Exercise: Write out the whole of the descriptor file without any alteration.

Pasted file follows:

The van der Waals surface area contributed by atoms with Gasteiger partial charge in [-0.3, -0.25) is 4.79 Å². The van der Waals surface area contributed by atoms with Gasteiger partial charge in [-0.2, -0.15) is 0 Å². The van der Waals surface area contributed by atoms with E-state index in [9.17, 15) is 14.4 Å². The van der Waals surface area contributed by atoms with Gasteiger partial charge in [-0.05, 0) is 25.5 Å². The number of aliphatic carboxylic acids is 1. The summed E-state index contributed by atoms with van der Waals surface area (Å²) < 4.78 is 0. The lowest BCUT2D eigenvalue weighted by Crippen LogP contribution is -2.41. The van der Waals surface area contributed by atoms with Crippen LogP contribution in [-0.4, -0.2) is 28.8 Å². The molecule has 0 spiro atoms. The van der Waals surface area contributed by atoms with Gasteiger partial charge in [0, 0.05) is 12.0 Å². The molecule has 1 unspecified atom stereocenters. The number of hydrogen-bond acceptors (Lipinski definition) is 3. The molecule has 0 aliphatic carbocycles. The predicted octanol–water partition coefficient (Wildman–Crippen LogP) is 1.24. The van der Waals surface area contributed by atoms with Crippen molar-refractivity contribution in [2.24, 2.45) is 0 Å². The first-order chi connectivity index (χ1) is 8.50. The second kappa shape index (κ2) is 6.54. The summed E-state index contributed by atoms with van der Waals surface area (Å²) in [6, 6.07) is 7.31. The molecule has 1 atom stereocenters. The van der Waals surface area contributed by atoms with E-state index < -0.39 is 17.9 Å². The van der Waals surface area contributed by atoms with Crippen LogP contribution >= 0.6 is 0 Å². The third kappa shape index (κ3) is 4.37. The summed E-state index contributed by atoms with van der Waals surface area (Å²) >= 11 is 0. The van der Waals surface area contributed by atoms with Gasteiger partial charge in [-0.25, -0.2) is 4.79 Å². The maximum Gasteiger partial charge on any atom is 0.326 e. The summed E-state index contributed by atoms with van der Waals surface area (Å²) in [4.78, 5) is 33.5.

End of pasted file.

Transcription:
The van der Waals surface area contributed by atoms with Gasteiger partial charge in [-0.3, -0.25) is 4.79 Å². The van der Waals surface area contributed by atoms with Gasteiger partial charge in [-0.2, -0.15) is 0 Å². The van der Waals surface area contributed by atoms with E-state index in [9.17, 15) is 14.4 Å². The van der Waals surface area contributed by atoms with Gasteiger partial charge in [-0.05, 0) is 25.5 Å². The number of aliphatic carboxylic acids is 1. The summed E-state index contributed by atoms with van der Waals surface area (Å²) < 4.78 is 0. The lowest BCUT2D eigenvalue weighted by Crippen LogP contribution is -2.41. The van der Waals surface area contributed by atoms with Crippen LogP contribution in [-0.4, -0.2) is 28.8 Å². The molecule has 0 spiro atoms. The van der Waals surface area contributed by atoms with Gasteiger partial charge in [0, 0.05) is 12.0 Å². The molecule has 1 unspecified atom stereocenters. The number of hydrogen-bond acceptors (Lipinski definition) is 3. The molecule has 0 aliphatic carbocycles. The predicted octanol–water partition coefficient (Wildman–Crippen LogP) is 1.24. The van der Waals surface area contributed by atoms with Crippen molar-refractivity contribution in [2.24, 2.45) is 0 Å². The first-order chi connectivity index (χ1) is 8.50. The second kappa shape index (κ2) is 6.54. The summed E-state index contributed by atoms with van der Waals surface area (Å²) in [6, 6.07) is 7.31. The molecule has 1 atom stereocenters. The van der Waals surface area contributed by atoms with E-state index < -0.39 is 17.9 Å². The van der Waals surface area contributed by atoms with Crippen LogP contribution >= 0.6 is 0 Å². The third kappa shape index (κ3) is 4.37. The summed E-state index contributed by atoms with van der Waals surface area (Å²) >= 11 is 0. The van der Waals surface area contributed by atoms with Gasteiger partial charge in [-0.25, -0.2) is 4.79 Å². The maximum Gasteiger partial charge on any atom is 0.326 e. The summed E-state index contributed by atoms with van der Waals surface area (Å²) in [4.78, 5) is 33.5.